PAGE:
Submitted by: Nora Barry, Bridge View Media
January kicks-off both the Hollywood awards season and the corporate event season. One of the most painful aspects of each is watching unprepared presenters. Highly paid movie actors stumble without prompters, just as well-paid executives put their audiences into a trance state with unprepared presentations.
And thanks to social media, these cringeworthy moments live on. But where Hollywood has a phalanx of PR strategists and paid Tweeters to auto-correct a bad performance, corporate execs can only hope their audience was too bored to hit “record”.
If you’re going to be memorialized, why not take the time to make it memorable?
Many presenters wait until a few days before their talk to start getting ready. Then they “jot down some talking points” or ask their staff to “pull a few slides together.” Sound familiar?
The art of naturalness takes considerable practice, and off-the-cuff comments can go through four rewrites before they sound spontaneous.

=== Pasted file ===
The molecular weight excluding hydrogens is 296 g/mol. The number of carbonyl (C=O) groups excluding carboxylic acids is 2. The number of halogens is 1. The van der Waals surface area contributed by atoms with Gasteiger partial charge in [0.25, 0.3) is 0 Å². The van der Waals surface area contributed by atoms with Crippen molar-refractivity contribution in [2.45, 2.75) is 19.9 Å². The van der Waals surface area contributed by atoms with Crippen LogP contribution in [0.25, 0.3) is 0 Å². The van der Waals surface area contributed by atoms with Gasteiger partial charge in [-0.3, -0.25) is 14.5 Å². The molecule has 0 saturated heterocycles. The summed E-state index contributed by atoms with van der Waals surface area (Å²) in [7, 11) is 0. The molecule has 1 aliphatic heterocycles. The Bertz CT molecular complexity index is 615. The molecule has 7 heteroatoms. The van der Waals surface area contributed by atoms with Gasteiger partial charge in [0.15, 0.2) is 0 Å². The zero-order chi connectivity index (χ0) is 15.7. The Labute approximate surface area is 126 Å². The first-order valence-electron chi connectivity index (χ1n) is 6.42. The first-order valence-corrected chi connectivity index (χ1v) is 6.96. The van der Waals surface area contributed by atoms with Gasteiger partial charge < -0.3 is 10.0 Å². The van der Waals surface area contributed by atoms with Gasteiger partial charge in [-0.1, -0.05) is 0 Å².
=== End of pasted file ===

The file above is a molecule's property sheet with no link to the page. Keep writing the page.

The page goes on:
If you’re getting yourself—or an exec on your team—ready for an upcoming presentation or speech, take the time to make an investment in:
- An experienced speechwriter and coach. Even if you prefer bullet points, having a writer script out the overall narrative will help with flow and, as importantly, with transitions. Awkward transitions lead to “ah’s” and “um’s” and dead air. You can avoid both with a writer on-board.
- A good designer. Eventually there will be a health insurance code for “death by power point.” You can help stop the spread of this disease with strong, visual slides that support your presentation, instead of dominating it.
- A speaking coach. You don’t need to look and sound like an actor on-stage. But a good coach will help you be a better version of yourself. You’ll benefit from tips for what to do with your hands, how to make better eye contact and how to engage your audience.
An investment of just a few hours with the right speaker support professionals can help you polish your presentation and turn in a killer performance—one that will burnish your image, instead of burning it.